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Marine Corps Logistics Base Albany


Readiness Enabler for Operational Forces  •
Marine's children top spellers ;;

By | | January 23, 2003

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Winner. W-I-N-N-E-R. Winner.
That was the word most used to describe the 14 participants of Mock Road Elementary School's annual spelling bee. Among them were four children of Marines here.

Parents and students filed into the Mock Road Elementary School auditorium where 14 fifth-graders sat in a single row across the stage. The teachers and the principal welcomed the parents and guests while the children chattered as they found their seats. After everyone was settled, the annual competition began.

Maj. Brian Jackson, staff judge advocate from the Base Legal Office, was one of three judges who volunteered for the event.

After a long list of detailed rules was read, the competitors were given a practice round. One by one the students made their way to the microphone in the center of the stage to test their spelling skills and calm their nerves.

Once the children had the chance to gain confidence in the practice round, the real action began.
"It was intense," said Staff Sgt. Carlton Knox, whose son won last year's spelling bee. "My heart was beating so fast."

Each child proved that he had what it took to be on the stage, but as the difficulty of the words increased, the number of active participants decreased. Those who remained grew bolder with each word spelled correctly.

Finally the competition was narrowed down to three: Tiara Smith, Malcolm Knox and Toddra  Sandford -- all children of MCLB Albany Marines.

With each word that was correctly spelled, a sigh of relief went through the audience, who seemed to be extremely excited about what was happening in front of them.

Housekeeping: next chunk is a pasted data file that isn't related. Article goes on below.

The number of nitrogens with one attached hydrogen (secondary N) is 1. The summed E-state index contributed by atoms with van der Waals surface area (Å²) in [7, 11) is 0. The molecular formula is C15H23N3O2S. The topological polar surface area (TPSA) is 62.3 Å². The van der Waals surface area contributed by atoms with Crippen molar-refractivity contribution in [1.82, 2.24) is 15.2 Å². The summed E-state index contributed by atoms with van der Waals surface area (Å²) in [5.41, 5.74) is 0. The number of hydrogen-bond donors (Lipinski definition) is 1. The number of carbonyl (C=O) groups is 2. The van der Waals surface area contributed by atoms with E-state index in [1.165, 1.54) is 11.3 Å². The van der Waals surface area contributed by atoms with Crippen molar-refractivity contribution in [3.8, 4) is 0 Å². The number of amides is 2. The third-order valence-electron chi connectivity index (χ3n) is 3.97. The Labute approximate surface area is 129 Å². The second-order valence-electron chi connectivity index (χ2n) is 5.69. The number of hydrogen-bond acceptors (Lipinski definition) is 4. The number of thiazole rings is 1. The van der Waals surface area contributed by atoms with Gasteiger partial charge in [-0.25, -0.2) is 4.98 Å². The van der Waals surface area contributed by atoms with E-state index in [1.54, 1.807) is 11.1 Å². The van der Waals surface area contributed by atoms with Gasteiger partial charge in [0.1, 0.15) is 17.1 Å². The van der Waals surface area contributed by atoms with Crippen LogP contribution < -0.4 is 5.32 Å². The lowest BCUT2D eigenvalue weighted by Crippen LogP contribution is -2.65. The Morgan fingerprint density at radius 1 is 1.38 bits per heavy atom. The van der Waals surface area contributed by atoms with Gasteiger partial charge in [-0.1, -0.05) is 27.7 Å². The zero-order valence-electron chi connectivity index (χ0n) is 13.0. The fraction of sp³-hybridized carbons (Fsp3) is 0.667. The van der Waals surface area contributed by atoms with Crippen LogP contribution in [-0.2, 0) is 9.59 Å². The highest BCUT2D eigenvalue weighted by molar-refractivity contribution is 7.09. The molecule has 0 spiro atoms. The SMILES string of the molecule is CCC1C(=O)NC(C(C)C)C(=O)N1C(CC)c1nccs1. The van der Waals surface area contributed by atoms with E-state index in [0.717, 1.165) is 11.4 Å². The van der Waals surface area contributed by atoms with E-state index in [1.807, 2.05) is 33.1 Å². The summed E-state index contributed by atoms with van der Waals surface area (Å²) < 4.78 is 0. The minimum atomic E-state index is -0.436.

"I was sitting on the edge of my seat," said Knox who was smiling ear to ear after the competition. He had good reason to be.   In the end it was returning champion Malcolm Knox who narrowly emerged as the Spelling Bee winner.

At one point, Knox misspelled a word. Several members of the audience held their breaths. But Sandford had to spell two words in a row to win -- the word that was misspelled and a new one. When she faltered on the second word, Knox seized his second opportunity to win the competition.

The thunderous applause seemed to indicate that maybe studying and learning may be the cool thing to do.
Knox said he was very excited when he won the competition. He attributed his win to the time studying and the help he received from his parents.

According to Susanne McDonald, Mock Road Elementary School reading intervention specialist, the success of the children was largely due to the input of the parents and the time they invested working with their children.

McDonald also said this was one of the best competitions she has witnessed.
She had prepared a list of 120 words for the competition and by the time the spelling bee ended, they had already reached the 109th word, something she hasn't seen done in the 19 years she has worked at the school.












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